Are allergy shots contraindicated in some one that is being treated for myasthenia gravis?
The simple answer is no as autoimmune disease of various forms is a potential concern but not a contraindication for allergen immunotherapy.
The practice parameters summarize the literature on this subjects and a quote from pages S17-18 is provided below (J Allergy Clin Immunol 2011;127:S1-S55).
Immunotherapy in patients with immunodeficiency and autoimmune disorders
Summary Statement 21: Immunotherapy can be considered in patients with immunodeficiency and autoimmune disorders.
There are no controlled studies about the effectiveness or risks associated with immunotherapy in patients with immunodeficiency or autoimmune disorders. Concern about the increased risk of immunotherapy in such patients is largely hypothetical. A review article suggested guidelines for treatment of HIVpositive patients who meet the criteria for allergen immunotherapy. Immunotherapy was recommended for pollen and mite allergy in patients who have early to middle HIV disease, which is defined as a peripheral CD4 count of 400 or more cells/mL with no history of opportunistic infections or other AIDS-associated pathology and no evidence of plasma HIV viremia.200 Close monitoring is recommended monthly for the first 3 months and then quarterly.
Cases of allergen immunotherapy in patients with HIV controlled with highly active antiretroviral therapy are reported. 201,202 In 1 case report, allergen immunotherapy appeared to induce a transient T-cell proliferation and modest increase in RNA viral load, which resolved with highly active antiretroviral therapy.201 In another patient a 3.5-year course of immunotherapy for tree pollen–induced allergic rhinitis was successful in reducing the reported visual analog scale for subjective symptoms and medication use by almost 90%.202 During therapy, his CD4 cell count remained greater than 350 cells/mL, and his HIV RNA level remained less than 50 copies/mL. His symptoms remained well controlled 3 years after discontinuation of immunotherapy.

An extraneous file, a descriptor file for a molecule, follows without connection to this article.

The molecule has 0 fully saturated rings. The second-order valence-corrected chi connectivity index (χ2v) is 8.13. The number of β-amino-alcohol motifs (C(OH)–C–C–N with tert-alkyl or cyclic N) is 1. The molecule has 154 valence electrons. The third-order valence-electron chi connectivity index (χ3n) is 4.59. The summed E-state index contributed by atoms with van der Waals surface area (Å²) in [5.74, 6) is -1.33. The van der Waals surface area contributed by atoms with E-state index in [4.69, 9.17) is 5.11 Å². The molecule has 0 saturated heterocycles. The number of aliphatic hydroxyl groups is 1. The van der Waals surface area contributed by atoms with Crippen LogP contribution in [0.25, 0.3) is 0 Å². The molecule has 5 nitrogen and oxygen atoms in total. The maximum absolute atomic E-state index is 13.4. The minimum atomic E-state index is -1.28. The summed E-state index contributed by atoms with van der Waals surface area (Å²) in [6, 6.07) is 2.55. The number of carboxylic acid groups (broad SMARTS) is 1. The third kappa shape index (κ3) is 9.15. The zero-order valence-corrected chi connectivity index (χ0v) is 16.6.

Although concern about the safety of allergen immunotherapy in patients with autoimmune disorders has been raised in the past, there is no substantive evidence that such treatment is harmful in patients with these diseases. Therefore the benefits and risks of allergen immunotherapy in patients with HIV infection, other immunodeficiencies, or autoimmune disorders must be assessed on an individual basis.
In my experience, autoimmune diseases with more predictable courses and for which there is effective therapies are less a concern to me than other autoimmune conditions/diseases when considering immunotherapy. Thus, I would be comfortable with providing allergen immunotherapy in a patient with myasthenia gravis if the clinical indications were present and a discussion was documented with the patient. However, I am less comfortable with multiple sclerosis as the attacks seem less predictable and maybe less treatable. There is no contraindication with any autoimmune disease.
In summary, autoimmune disease in general and myasthenia gravis in particular are not a contraindication for allergen immunotherapy.
I hope this information is of help to you and your patient.
All my best.
Dennis K. Ledford, MD, FAAAAI